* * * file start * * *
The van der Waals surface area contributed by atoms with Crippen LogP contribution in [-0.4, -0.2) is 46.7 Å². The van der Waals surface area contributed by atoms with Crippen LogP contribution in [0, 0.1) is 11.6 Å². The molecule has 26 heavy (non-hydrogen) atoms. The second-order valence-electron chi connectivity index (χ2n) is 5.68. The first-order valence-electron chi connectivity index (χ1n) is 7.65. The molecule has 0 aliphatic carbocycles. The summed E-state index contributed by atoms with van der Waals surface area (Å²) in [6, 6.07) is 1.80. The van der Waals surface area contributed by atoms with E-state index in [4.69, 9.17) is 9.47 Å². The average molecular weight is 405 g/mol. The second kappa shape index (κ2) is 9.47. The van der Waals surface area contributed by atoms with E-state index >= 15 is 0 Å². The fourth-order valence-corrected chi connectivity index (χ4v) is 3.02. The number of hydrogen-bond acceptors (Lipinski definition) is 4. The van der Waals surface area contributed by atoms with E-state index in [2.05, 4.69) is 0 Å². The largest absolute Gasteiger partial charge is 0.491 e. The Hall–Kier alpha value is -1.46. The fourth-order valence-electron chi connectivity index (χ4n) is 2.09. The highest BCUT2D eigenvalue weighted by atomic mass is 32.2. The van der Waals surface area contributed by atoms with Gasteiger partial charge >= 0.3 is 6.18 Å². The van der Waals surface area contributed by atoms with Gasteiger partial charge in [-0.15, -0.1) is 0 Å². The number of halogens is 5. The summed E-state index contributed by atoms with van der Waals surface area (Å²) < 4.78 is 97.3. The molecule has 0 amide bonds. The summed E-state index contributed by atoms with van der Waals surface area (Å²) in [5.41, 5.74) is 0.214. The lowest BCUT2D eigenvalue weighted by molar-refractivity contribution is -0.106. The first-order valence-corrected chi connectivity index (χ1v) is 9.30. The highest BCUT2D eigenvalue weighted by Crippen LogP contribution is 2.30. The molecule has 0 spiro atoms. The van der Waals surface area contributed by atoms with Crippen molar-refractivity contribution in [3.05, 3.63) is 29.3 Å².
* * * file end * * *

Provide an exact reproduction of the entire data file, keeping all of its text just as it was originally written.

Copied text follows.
The van der Waals surface area contributed by atoms with Crippen LogP contribution in [-0.4, -0.2) is 46.7 Å². The van der Waals surface area contributed by atoms with Crippen LogP contribution in [0, 0.1) is 11.6 Å². The molecule has 26 heavy (non-hydrogen) atoms. The second-order valence-electron chi connectivity index (χ2n) is 5.68. The first-order valence-electron chi connectivity index (χ1n) is 7.65. The molecule has 0 aliphatic carbocycles. The summed E-state index contributed by atoms with van der Waals surface area (Å²) in [6, 6.07) is 1.80. The van der Waals surface area contributed by atoms with E-state index in [4.69, 9.17) is 9.47 Å². The average molecular weight is 405 g/mol. The second kappa shape index (κ2) is 9.47. The van der Waals surface area contributed by atoms with E-state index >= 15 is 0 Å². The fourth-order valence-corrected chi connectivity index (χ4v) is 3.02. The number of hydrogen-bond acceptors (Lipinski definition) is 4. The van der Waals surface area contributed by atoms with E-state index in [2.05, 4.69) is 0 Å². The largest absolute Gasteiger partial charge is 0.491 e. The Hall–Kier alpha value is -1.46. The fourth-order valence-electron chi connectivity index (χ4n) is 2.09. The highest BCUT2D eigenvalue weighted by atomic mass is 32.2. The van der Waals surface area contributed by atoms with Gasteiger partial charge >= 0.3 is 6.18 Å². The van der Waals surface area contributed by atoms with Gasteiger partial charge in [-0.15, -0.1) is 0 Å². The number of halogens is 5. The summed E-state index contributed by atoms with van der Waals surface area (Å²) < 4.78 is 97.3. The molecule has 0 amide bonds. The summed E-state index contributed by atoms with van der Waals surface area (Å²) in [5.41, 5.74) is 0.214. The lowest BCUT2D eigenvalue weighted by molar-refractivity contribution is -0.106. The first-order valence-corrected chi connectivity index (χ1v) is 9.30. The highest BCUT2D eigenvalue weighted by Crippen LogP contribution is 2.30. The molecule has 0 spiro atoms. The van der Waals surface area contributed by atoms with Crippen molar-refractivity contribution in [3.05, 3.63) is 29.3 Å².